Discover the secrets of humanity’s advanced skill set and predominance on earth.
SCIENCE . TECHNOLOGY
Human by chance? - The gene that made our brain grow
If we compare ourselves with our genetically closest living relatives, the chimpanzees, we have few physical advantages. We are far weaker, cannot move nearly as fast, and do not have the same climbing capabilities. Instead, humans excel in areas such as architecture, religion, science, language, writing, art, culture, and ideas. These achievements are due to our larger brain that contain billions of neurons. It was the rapid growth of our brain, originating about 2 million years ago, that allowed us to be the predominant species of the world. What caused this rapid growth of our cerebral cortex? Researchers worldwide have asked this question for many years, but now there finally seems to be an answer.
The Max Planck Institute for Molecular Cell Biology and Genetics in Dresden seems to have found answers to this phenomenon. For the first time in history, a research team succeeded in making embryonic brains of marmosets grow by using the human-specific gene ARHGAP11B. The team led by Dr. Wieland Huttner has not only discovered the reason for our larger brains, but has also discovered that humans owe their tremendous cognitive abilities to a coincidence. This coincidence is a point mutation that occurred hundreds of thousands of years ago in one of our early ancestors, on this exact gene. When could this random mutation have taken place? Whom did it affect? Which factors caused it? What developments have been promoted by this?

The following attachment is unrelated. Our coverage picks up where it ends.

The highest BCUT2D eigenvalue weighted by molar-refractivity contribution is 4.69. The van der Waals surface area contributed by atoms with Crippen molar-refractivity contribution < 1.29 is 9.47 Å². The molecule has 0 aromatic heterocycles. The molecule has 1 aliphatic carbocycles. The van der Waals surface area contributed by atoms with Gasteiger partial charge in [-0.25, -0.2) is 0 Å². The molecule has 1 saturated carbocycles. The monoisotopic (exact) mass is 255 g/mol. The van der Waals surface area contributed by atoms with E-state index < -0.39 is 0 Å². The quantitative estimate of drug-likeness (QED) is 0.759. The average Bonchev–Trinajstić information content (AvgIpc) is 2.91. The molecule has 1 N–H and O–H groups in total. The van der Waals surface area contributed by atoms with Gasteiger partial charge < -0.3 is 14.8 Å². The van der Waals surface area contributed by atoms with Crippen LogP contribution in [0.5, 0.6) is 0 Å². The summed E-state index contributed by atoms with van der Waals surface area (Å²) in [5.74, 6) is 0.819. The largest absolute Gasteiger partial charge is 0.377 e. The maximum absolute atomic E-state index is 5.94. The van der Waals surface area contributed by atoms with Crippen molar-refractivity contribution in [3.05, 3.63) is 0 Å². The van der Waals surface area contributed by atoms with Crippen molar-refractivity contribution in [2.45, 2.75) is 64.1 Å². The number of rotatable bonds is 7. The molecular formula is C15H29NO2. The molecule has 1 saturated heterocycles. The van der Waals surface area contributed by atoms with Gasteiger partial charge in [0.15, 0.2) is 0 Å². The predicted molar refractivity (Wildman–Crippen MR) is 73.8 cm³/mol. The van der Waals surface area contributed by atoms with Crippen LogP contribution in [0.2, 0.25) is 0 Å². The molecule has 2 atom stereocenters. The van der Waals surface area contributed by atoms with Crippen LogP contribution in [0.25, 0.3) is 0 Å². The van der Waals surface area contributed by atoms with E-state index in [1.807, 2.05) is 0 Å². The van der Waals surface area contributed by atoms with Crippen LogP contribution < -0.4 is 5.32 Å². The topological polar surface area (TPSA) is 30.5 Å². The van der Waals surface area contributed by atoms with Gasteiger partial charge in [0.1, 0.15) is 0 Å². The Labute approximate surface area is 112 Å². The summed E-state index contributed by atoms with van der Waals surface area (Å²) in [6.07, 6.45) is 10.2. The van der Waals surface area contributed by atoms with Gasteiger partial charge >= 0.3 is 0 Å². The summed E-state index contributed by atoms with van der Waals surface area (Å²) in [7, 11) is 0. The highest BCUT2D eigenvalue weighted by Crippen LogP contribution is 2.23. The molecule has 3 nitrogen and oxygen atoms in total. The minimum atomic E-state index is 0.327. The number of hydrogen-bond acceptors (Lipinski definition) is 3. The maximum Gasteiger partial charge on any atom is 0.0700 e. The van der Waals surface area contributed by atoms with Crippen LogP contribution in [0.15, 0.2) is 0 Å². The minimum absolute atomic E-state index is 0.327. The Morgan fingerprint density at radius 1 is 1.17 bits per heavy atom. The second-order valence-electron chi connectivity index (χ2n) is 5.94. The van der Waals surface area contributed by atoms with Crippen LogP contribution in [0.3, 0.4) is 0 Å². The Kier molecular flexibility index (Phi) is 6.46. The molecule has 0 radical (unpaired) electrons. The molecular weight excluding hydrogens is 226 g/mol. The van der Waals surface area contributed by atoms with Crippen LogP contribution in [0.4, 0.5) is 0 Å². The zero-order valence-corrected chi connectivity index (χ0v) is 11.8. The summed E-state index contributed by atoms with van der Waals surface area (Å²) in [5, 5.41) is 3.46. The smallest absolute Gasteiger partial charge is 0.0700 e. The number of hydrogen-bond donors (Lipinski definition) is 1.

In the run-up of the latest publications, the MDR team accompanied neuroscientists Dr. Wieland Huttner and his research team on their journey to find answers. The film presents the decisive moments of their groundbreaking study and illustrates the current research results. The results are supplemented by the insights of Primatologist Dr. Roman Wittig, evolutionary researcher Dr. Philipp Gunz from the Max Planck Institute for Evolutionary Anthropology in Leipzig, Professor of Comparative Developmental Psychology and neuroscientist Dr. Katja Liebal, and bestselling author and scientist Dr. Franca Parianen. Learn about the special features of ARHGAP11B and discover the secrets to our advanced brains and predominance on earth.
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||Zufall Mensch? - Der kleine Schritt zum großen Gehirn
||Hoferichter & Jacobs, MDR
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